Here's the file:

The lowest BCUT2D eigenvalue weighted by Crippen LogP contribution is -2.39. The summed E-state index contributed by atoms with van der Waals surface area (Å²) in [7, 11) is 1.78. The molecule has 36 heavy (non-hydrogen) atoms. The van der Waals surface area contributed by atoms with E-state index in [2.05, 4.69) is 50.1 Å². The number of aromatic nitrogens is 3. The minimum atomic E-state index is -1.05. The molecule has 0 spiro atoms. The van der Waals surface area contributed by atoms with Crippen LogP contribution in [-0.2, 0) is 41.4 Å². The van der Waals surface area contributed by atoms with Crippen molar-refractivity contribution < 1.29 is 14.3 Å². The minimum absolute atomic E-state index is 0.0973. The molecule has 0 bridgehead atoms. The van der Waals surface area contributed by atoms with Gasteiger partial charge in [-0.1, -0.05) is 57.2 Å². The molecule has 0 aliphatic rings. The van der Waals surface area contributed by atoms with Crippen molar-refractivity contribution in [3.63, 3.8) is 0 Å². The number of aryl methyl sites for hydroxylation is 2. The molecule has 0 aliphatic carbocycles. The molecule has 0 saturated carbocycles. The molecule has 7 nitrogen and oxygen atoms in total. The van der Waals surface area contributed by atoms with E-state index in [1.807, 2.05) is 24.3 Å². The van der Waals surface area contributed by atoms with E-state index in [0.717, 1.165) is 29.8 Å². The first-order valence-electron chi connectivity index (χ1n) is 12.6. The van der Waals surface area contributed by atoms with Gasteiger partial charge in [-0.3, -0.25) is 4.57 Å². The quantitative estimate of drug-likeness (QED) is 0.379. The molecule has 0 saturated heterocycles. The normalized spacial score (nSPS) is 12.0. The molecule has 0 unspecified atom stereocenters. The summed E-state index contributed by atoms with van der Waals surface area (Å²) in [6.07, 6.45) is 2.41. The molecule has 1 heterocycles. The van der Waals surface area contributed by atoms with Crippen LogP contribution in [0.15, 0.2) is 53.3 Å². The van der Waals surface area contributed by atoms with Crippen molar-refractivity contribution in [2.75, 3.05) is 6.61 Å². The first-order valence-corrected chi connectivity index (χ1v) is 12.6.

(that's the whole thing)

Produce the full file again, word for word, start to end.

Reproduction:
The lowest BCUT2D eigenvalue weighted by Crippen LogP contribution is -2.39. The summed E-state index contributed by atoms with van der Waals surface area (Å²) in [7, 11) is 1.78. The molecule has 36 heavy (non-hydrogen) atoms. The van der Waals surface area contributed by atoms with E-state index in [2.05, 4.69) is 50.1 Å². The number of aromatic nitrogens is 3. The minimum atomic E-state index is -1.05. The molecule has 0 spiro atoms. The van der Waals surface area contributed by atoms with Crippen LogP contribution in [-0.2, 0) is 41.4 Å². The van der Waals surface area contributed by atoms with Crippen molar-refractivity contribution < 1.29 is 14.3 Å². The minimum absolute atomic E-state index is 0.0973. The molecule has 0 bridgehead atoms. The van der Waals surface area contributed by atoms with Gasteiger partial charge in [-0.1, -0.05) is 57.2 Å². The molecule has 0 aliphatic rings. The van der Waals surface area contributed by atoms with Crippen molar-refractivity contribution in [3.63, 3.8) is 0 Å². The number of aryl methyl sites for hydroxylation is 2. The molecule has 0 aliphatic carbocycles. The molecule has 0 saturated carbocycles. The molecule has 7 nitrogen and oxygen atoms in total. The van der Waals surface area contributed by atoms with E-state index in [1.807, 2.05) is 24.3 Å². The van der Waals surface area contributed by atoms with E-state index in [0.717, 1.165) is 29.8 Å². The first-order valence-electron chi connectivity index (χ1n) is 12.6. The van der Waals surface area contributed by atoms with Gasteiger partial charge in [-0.3, -0.25) is 4.57 Å². The quantitative estimate of drug-likeness (QED) is 0.379. The molecule has 0 saturated heterocycles. The normalized spacial score (nSPS) is 12.0. The molecule has 0 unspecified atom stereocenters. The summed E-state index contributed by atoms with van der Waals surface area (Å²) in [6.07, 6.45) is 2.41. The molecule has 1 heterocycles. The van der Waals surface area contributed by atoms with Crippen LogP contribution in [0.15, 0.2) is 53.3 Å². The van der Waals surface area contributed by atoms with Crippen molar-refractivity contribution in [2.75, 3.05) is 6.61 Å². The first-order valence-corrected chi connectivity index (χ1v) is 12.6.